On a slightly different topic, is there any advantage to setting things up so that a charge finishes just before an intended departure time? Is it beneficial in the winter (IE, the batteries are warm) but potentially detrimental in the summer, IE the batteries are now potentially *too warm* (our driveway gets full morning sun) and electricity would be consumed to run the battery coolant loops?

To answer the original question, pretty sure it's yes. If the EVSE is plugged into the car first nothing happens, obviously no power at the " 120V " end. If you then plug it into the 120 it boots up talks back and forth and charge commences. So your timer should work.
Thanks - this was what I was hoping would be the answer as it makes customizing our home charging a lot easier. If anyone who's actually done this could confirm such that'd be most appreciated.
 

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The cost of buying a new timer vs. how many cents you are going to save would be the calculation I'm worried about, it might not ever pay for itself depending on the cost of the heavy duty timer. Is the ROI there? But if you already own it and don't need it, that changes the formula.
 

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Yes, once the EVSE has power, it will simply start charging. With a 2012, you should have the ability to always charge at 12A without needing to override it each time from a default 8A (which started with 2013 and maybe a few late 2012's).

You may need to disable a power loss alarm in your Config menu, otherwise you may get some strange muted honking to indicate there is no power to the car despite it being plugged in. I can't recall if this occurs in 2012 Volts, or if it even happens when you don't initially have power (as opposed to losing power halfway through a charging session)

You could also buy a ChargePoint home EVSE or similar, which allow you to set a schedule. I've done this with my wife's 2012 Volt. She has it set to charge immediately, but the EVSE doesn't allow power to the car until its scheduled to do so. This may be safer than a (albeit beefy) timer and would also provide you with 240V charging capabilities.
 

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On a slightly different topic, is there any advantage to setting things up so that a charge finishes just before an intended departure time? Is it beneficial in the winter (IE, the batteries are warm) but potentially detrimental in the summer, IE the batteries are now potentially *too warm* (our driveway gets full morning sun) and electricity would be consumed to run the battery coolant loops?
Nah, the batteries are pretty well tucked away and have a lot of thermal inertia when the thermal management system isn't running.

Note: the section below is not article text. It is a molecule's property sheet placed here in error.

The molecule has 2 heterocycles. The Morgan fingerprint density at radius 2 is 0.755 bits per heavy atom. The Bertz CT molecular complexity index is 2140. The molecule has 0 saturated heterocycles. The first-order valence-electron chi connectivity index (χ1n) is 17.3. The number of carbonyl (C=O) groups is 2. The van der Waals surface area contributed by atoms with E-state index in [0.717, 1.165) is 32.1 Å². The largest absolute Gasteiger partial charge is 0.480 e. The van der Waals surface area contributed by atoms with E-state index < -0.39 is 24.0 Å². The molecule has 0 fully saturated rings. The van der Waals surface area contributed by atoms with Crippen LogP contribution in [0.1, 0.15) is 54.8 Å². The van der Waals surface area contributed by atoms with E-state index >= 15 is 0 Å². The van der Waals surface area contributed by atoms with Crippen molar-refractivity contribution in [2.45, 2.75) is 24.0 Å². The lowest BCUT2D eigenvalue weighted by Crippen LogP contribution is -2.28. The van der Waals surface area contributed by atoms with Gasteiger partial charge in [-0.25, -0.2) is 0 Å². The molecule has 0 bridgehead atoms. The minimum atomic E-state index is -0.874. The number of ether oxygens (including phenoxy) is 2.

One place I can see a point to a departure time is in places where the Time of Use charging isn't wide enough to accommodate a full charging cycle all the time, or if there's more than two ToU tier, like day rates are most expensive, evening rates include some discount, and overnight a much deeper discount. If the departure time is set to just before day rates start (or departure time, whichever is earlier), then the car (knowing how long it will take to charge to full) will delay start until as late as possible and use the maximal amount overnight rates, and correspondingly less evening or day rates.
 

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I'm so glad I live in an area where the rates are so cheap that I don't see the roi to switch to a variable rate plan. It sure makes plugging in any time we feel like it a breeze. Conversely, I wish we lived in a state where the fiscal budget wasn't in such shambles and so many ex-governors weren't in prison
 

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Discussion Starter #15
The cost of buying a new timer vs. how many cents you are going to save would be the calculation I'm worried about, it might not ever pay for itself depending on the cost of the heavy duty timer. Is the ROI there? But if you already own it and don't need it, that changes the formula.
I have several timer options including a heavy duty 220 capable unit (designed for hot water tanks) that I picked up at a yard sale for $5 a few years ago. No worries there. :)

Yes, once the EVSE has power, it will simply start charging. With a 2012, you should have the ability to always charge at 12A without needing to override it each time from a default 8A (which started with 2013 and maybe a few late 2012's).
Yes, all the PITA stories I read about the 2013's and up needing to manually select 12a charging at every single stop was one of the reasons I gravitated towards a 2012, actually. The Volt we are potentially buying does indeed have the 2011-2012 model EVSE with the 8A/12A selection on the charger itself.